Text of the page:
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Episode 1: How Do You Know Where To Dig?

Transcript:

Welcome to the New Jersey State Museum’s Ask the Experts Video Learning Library. 
My name is Jason Schein and I’m a paleontologist here at the State Museum, and co-leader of the Bighorn Basin Dinosaur Project. In this inaugural season of the Video Learning Library, we’re going to focus on paleontology, or the study of ancient and extinct plants and animals  

As any paleontologist can tell you, there are a lot of misunderstandings out there about our science. This video series is going to dig into some of the most commonly asked questions we get, so that folks have a better idea of what it is that we do, and how we do it. So, let’s get started.

One of the most common questions paleontologists get is “How do you know where to dig?”  After answering that question many times over the years, I’ve realized that people really mean two different things when they ask it. They either mean “On the entire surface of the earth, how do you know where to find dinosaurs?” or they mean “Once you get to a site, how do you know exactly where to start digging to find the dinosaurs?”  Both are good questions, so we’re going to dig right into that first question this time, and save the other question for next time.

So, how do we know where on Earth to start searching?  Couldn’t we just walk outside and start looking for fossils?  We could, but we’d almost never find anything that way.  Instead, we save ourselves a lot of time by doing a little background research, any because good research starts with a few good questions.

First, what kind of animals are we looking for?  Life on Earth has changed dramatically over the last 3 billion years, with different time periods and eras being characterized by different groups of animals. The Mesozoic Era, is known as the Age of Reptiles, because reptiles, including dinosaurs, seemed to dominate the landscapes throughout that Era. After studying the rocks and fossils from this Era, we know that there were other types of plants and animals alive during this time too, and we even have an idea of what the climate was like. So when we’re looking in Mesozoic rocks for dinosaur fossils, we often stumble upon other kinds life from the time!

Now that we know what age of rock to look for, next, we need to know what type of rocks to look for.  There are three basic kinds of rocks: igneous, metamorphic, and sedimentary.  Igneous rocks form when magma or lava cools and turn into stone, so those won’t preserve fossils. Metamorphic rocks usually form deep within the earth under a lot of heat and pressure, so usually no fossils in those either. Sedimentary rocks, though, are formed when small particles of sand, silt, clay, and even the skeletons of microscopic organisms, are deposited, or collect in layers.  Usually that means those particles sink down to the bottom of lakes, rivers and oceans.  When plants or animals get buried within these sediments, their remains may be preserved, or fossilized, over thousands or millions of years.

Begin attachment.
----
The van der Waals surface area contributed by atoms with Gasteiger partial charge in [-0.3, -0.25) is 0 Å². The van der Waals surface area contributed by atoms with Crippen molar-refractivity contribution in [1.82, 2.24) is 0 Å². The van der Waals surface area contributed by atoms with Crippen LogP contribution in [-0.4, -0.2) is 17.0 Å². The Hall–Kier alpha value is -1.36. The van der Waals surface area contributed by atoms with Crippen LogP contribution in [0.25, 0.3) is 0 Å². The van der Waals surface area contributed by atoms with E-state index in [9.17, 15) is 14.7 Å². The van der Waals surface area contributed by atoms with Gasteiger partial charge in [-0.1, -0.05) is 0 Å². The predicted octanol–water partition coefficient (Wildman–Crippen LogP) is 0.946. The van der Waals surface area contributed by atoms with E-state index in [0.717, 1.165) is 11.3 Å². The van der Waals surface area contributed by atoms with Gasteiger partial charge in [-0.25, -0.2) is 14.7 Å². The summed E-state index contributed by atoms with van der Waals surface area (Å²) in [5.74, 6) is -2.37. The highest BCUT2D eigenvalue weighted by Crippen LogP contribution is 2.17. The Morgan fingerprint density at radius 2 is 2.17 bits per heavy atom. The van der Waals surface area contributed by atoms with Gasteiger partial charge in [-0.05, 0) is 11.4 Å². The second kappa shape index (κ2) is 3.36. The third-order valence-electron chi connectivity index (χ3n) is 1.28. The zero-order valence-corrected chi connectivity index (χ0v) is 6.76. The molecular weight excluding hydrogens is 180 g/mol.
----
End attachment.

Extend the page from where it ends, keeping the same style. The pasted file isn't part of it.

So, if we want to find dinosaurs, we know that we have to find sedimentary rocks on Earth’s surface that are between 230 and 65 million years old.  Great, let’s get started!  Oh . . . wait, do you happen to know where any Mesozoic sedimentary rocks are? That is a pretty specific set of rocks - how are we going to figure out where they are?  Fortunately, other people have already done that for us.

In fact, geologists have mapped the ages and types of rocks over almost the entire surface of the planet!  All we have to do is look at some geologic maps, like this one, to find those Mesozoic-age sedimentary rocks we’re looking for.  These maps show us an incredible amount of information.  Each one of these colors, and the patterns within each color band, tell us the age of the rock and what type it is.  The maps also show us where faults are, areas where the rocks are folded, and even volcanoes!

Thanks to a little digging, we now know some general areas on Earth’s surface where we could find dinosaurs, but once you get out there, you’ll see that these are still huge areas - sometimes thousands of square miles! Finding a dinosaur skeleton out here - even a big one - is like finding a tiny needle buried in a very big haystack. 

So, how do you know exactly where to dig in the midst of all of that vast terrain? We’ll have to dig into that question. Until then, let’s head out to where the dinosaurs are!  As always, thank you for joining us, and keep digging!